In Saudi Arabia where many people spend a big chunk of their lives online, like elsewhere in today's world, John Gunti seems like a relic from a bygone era.
The Indian national knocks on doors in the business district of the Saudi capital Riyadh, hoping to sell a 22-volume World Book Encyclopedia that weighs about 25 kilogrammes (55 pounds).
Even though times are tough in an oil-dependent economy where everyone is cutting back, Gunti says: “Cold calling is my passion.”
But what would anybody want with such a tome these days, when every question can be answered on a smartphone?
As a direct marketer, rather than just a static display in a bookshop, he is always ready to explain.
“You’ll ask me 100 questions. I’ll answer your 100 questions,” says Gunti, 47, who carries fold-out promotional material in a smart black satchel to help his pitch.
After 11 years in the business, and prior experience in medical diagnostic sales back home, Gunti says it doesn’t matter what product is being sold.
“If you want to sell a stone, you can sell it. If you want to sell sand, you can sell it. What matters is attitude: I have to sell this product,” he says.
Still, Gunti believes books have their place, even though sales have slumped to almost nothing.
Gone are the days when his company, Pioneer House, had about 20 salesmen, all of them from South Asia, who even came to blows over customers.
Not the fast-talking Gunti, though.
He says he never relied on fists but only on his power of persuasion.
Gunti once had three or four salesmen under him and got a share of their income as well as his own.
“I worked on commission all these years.”
The more prosperous era ended about two years ago, coinciding with the collapse in Saudi Arabia’s oil revenues and ensuing cutbacks throughout the economy.
“It was good some time ago but now… the demand has gone down,” leaving only Gunti and one other Pioneer House salesman hunting for customers.
According to him, theirs is the last surviving Riyadh firm in this business.
Gunti depends on the roughly 25-percent share he earns on each 2,000 riyal ($533) World Book Encyclopedia set he sells.
He also offers the more costly Encyclopedia Britannica, children’s encyclopedias and multimedia educational programmes from which he also gets a cut.
“There were times where I sold five encyclopedias or six encyclopedias a month,” says the well-spoken Gunti, glasses perched atop his head.
“The ideal ratio is that if you make five presentations, you need to close one deal.”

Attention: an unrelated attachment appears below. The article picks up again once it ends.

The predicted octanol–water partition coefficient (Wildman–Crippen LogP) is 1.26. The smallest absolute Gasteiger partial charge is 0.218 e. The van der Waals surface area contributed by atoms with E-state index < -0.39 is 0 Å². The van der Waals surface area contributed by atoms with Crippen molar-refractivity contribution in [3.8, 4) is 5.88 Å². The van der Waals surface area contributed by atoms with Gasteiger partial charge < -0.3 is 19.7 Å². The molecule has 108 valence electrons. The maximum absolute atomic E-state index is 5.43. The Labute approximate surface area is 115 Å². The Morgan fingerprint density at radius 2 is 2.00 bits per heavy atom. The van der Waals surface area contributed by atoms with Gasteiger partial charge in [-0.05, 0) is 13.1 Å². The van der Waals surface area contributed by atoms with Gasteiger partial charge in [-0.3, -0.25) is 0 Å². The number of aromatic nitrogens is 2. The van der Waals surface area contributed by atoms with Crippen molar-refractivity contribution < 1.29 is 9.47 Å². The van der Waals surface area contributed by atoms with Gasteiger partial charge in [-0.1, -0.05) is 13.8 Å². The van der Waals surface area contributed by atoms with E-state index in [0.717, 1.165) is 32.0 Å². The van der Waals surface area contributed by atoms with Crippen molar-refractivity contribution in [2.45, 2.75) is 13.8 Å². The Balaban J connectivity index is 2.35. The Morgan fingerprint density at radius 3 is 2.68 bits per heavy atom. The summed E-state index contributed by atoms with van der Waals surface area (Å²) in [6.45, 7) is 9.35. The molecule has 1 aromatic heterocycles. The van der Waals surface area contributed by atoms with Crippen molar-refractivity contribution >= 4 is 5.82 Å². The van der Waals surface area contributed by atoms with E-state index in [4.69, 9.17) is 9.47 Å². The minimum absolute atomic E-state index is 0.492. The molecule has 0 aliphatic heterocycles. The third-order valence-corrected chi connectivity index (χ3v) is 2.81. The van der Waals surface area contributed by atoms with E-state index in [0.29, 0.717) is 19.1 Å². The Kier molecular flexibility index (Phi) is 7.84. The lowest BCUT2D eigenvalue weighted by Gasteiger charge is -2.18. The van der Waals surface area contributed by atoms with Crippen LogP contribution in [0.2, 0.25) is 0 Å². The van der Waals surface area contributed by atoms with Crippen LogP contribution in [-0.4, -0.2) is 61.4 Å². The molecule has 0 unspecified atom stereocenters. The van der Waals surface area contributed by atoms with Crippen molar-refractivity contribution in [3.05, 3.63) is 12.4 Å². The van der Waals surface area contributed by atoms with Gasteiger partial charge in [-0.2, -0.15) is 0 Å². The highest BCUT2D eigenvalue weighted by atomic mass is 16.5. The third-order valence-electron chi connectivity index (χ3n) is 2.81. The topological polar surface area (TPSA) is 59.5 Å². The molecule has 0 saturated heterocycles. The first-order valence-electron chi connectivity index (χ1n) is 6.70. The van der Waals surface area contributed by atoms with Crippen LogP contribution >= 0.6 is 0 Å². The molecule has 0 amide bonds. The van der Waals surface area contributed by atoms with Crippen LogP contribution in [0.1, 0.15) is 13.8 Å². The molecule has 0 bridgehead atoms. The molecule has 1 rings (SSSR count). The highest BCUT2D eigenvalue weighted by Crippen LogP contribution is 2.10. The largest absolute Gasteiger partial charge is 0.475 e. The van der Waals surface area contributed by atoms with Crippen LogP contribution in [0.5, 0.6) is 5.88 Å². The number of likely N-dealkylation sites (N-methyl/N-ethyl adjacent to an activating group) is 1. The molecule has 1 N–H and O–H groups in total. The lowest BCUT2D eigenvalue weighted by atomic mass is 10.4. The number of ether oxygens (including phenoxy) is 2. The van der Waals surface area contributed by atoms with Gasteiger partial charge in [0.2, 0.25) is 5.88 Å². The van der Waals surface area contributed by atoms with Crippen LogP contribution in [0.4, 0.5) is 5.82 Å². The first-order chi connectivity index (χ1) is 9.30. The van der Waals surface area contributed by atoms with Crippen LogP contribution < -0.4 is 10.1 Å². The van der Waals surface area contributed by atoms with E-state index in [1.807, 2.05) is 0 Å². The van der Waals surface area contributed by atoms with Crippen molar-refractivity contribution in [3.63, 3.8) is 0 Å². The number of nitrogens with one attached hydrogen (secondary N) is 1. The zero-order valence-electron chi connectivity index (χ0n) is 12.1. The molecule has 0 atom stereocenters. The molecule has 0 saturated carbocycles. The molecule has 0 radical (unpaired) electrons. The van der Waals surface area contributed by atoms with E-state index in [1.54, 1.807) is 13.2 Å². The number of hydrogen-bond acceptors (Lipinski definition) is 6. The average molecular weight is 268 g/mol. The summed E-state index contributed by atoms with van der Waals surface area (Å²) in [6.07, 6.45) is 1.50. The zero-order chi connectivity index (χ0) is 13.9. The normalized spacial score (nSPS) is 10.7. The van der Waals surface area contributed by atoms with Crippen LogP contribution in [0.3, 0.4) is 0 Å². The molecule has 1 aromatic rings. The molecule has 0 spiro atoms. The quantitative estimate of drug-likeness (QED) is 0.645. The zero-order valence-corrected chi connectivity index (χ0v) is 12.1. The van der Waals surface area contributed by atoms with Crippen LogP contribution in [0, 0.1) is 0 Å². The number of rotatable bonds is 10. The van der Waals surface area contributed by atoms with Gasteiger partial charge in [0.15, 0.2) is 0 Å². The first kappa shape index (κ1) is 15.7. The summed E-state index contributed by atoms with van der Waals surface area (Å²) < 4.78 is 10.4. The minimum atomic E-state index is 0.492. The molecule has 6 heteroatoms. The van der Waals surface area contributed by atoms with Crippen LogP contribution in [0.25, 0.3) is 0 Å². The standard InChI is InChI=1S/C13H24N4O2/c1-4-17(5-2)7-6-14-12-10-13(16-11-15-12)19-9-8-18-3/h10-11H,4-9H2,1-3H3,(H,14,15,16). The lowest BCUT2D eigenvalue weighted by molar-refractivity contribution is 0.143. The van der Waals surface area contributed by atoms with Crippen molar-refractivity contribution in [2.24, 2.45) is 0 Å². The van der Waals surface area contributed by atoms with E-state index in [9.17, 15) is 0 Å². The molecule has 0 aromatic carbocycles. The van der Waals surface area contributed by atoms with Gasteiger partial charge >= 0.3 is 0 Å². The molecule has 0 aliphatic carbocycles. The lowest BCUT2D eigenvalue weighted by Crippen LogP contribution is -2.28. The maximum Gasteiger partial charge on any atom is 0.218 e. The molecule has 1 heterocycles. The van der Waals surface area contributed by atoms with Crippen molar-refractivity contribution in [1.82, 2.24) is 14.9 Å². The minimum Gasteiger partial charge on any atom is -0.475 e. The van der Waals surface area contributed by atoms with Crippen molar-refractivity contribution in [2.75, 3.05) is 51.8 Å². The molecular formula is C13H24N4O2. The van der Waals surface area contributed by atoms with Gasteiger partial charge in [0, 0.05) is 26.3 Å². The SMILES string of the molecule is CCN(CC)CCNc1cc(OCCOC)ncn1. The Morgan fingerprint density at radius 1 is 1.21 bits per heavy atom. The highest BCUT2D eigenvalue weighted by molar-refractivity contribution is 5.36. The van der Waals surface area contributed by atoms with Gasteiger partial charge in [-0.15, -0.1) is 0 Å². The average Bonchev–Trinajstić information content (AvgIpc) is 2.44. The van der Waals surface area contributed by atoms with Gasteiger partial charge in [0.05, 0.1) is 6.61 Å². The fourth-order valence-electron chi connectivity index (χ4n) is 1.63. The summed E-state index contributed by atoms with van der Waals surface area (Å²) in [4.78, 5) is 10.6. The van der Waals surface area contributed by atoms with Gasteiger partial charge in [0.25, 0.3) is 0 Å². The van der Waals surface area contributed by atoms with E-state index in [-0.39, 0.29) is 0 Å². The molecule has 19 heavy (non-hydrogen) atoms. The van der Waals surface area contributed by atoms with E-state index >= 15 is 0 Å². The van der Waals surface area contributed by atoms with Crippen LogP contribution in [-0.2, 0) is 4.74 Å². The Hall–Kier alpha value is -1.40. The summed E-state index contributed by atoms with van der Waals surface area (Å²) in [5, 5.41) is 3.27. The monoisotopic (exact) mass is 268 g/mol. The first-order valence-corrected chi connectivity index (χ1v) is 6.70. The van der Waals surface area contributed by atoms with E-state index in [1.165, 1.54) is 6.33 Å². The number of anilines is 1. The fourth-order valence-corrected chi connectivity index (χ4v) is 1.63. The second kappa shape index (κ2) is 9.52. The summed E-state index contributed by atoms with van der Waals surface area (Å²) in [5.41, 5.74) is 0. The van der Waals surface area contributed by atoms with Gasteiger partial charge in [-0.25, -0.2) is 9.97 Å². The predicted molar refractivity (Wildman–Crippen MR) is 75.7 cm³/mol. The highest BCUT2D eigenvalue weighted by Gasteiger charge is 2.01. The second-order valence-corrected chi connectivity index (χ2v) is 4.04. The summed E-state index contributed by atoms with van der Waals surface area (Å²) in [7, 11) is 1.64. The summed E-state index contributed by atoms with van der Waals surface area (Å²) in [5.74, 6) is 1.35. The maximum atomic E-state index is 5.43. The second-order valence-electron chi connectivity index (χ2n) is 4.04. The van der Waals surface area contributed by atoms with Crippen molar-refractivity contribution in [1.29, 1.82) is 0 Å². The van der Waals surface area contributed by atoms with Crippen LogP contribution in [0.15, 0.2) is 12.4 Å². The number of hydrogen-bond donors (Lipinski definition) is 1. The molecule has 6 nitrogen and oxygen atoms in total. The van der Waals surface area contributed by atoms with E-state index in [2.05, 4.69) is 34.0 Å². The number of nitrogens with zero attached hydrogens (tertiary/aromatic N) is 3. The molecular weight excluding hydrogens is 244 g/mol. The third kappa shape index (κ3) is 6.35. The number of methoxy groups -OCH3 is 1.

Now it takes 100 meetings to make a sale, so “you need to make more effort to meet more people,” he says.
“Ninety-nine percent are ‘nos’.”
Some of his business comes from referrals but most of his time is spent on cold calls.
He rides elevators up and down the towers of Olaya Street and King Fahad Road in Riyadh’s business district, ringing doorbells.
Experience tells him who to target.
“If I go to an office I don’t just approach every person there.”
Gunti, who speaks some Arabic but makes his pitch in English, says he has the best luck with Jordanians, Syrians, Egyptians and Palestinians from among the millions of expatriate workers in the kingdom.
Saudis and other Arabs are less likely buyers.
“I’ll approach and I’ll introduce myself in a friendly way so that he gets friendly with me,” Gunti says.
“Then I start my pep talk and get his background about his children and their ages and everything.
“Then in my mind I decide what (product) to present to him, so accordingly I’ll make a presentation.
“Then I’ll close the deal.”
That is the tricky part — getting a stranger to part with 2,000 riyals.
“It all depends on how you make your presentation,” says Gunti. “He buys because of John, not because of the product, not because of the company. Because of trust in John.”
Every customer asks why he should buy the printed encyclopedia, to which Gunti answers: “A book is more comfortable” than online and “has its place”.
The salesman says he enjoys a job where he can help children learn, and he still believes “there is a big market”.
But the kingdom’s economic slowdown has left him barely getting by.
“It’s (a) tough time for me,” Gunti admits, his business shirt showing signs of wear.
“I’m unable to send any money back home” to his wife and two grown daughters in Hyderabad.
“This month I may earn only 2,000 riyals. Or even there were times I earned only 1,500 riyals.”
He doesn’t know how much longer he can keep going.
“I’m really planning to quit,” he says. “I have plenty of talents — people skills and presentation ability — that could be useful elsewhere.”
But Gunti firmly believes that, far from dying out, door-to-door sales is something that will survive economic downturns.
“Door-to-door is a system,” he says. “Direct marketing will never die.”